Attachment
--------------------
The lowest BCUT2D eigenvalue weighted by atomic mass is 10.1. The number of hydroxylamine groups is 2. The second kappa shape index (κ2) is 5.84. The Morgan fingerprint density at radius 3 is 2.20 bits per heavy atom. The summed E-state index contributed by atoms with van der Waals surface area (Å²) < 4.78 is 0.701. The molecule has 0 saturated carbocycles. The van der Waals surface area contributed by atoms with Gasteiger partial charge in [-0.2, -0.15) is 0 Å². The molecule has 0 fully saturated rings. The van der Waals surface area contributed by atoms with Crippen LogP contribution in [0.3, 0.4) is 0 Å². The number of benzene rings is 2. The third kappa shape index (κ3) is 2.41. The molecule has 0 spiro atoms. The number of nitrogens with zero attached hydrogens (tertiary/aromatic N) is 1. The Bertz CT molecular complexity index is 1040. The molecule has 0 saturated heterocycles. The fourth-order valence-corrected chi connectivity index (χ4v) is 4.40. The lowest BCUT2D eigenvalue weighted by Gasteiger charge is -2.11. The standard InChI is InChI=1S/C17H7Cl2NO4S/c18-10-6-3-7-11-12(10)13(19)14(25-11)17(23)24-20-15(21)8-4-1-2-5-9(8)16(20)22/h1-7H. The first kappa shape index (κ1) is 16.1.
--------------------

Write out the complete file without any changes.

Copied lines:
The lowest BCUT2D eigenvalue weighted by atomic mass is 10.1. The number of hydroxylamine groups is 2. The second kappa shape index (κ2) is 5.84. The Morgan fingerprint density at radius 3 is 2.20 bits per heavy atom. The summed E-state index contributed by atoms with van der Waals surface area (Å²) < 4.78 is 0.701. The molecule has 0 saturated carbocycles. The van der Waals surface area contributed by atoms with Gasteiger partial charge in [-0.2, -0.15) is 0 Å². The molecule has 0 fully saturated rings. The van der Waals surface area contributed by atoms with Crippen LogP contribution in [0.3, 0.4) is 0 Å². The number of benzene rings is 2. The third kappa shape index (κ3) is 2.41. The molecule has 0 spiro atoms. The number of nitrogens with zero attached hydrogens (tertiary/aromatic N) is 1. The Bertz CT molecular complexity index is 1040. The molecule has 0 saturated heterocycles. The fourth-order valence-corrected chi connectivity index (χ4v) is 4.40. The lowest BCUT2D eigenvalue weighted by Gasteiger charge is -2.11. The standard InChI is InChI=1S/C17H7Cl2NO4S/c18-10-6-3-7-11-12(10)13(19)14(25-11)17(23)24-20-15(21)8-4-1-2-5-9(8)16(20)22/h1-7H. The first kappa shape index (κ1) is 16.1.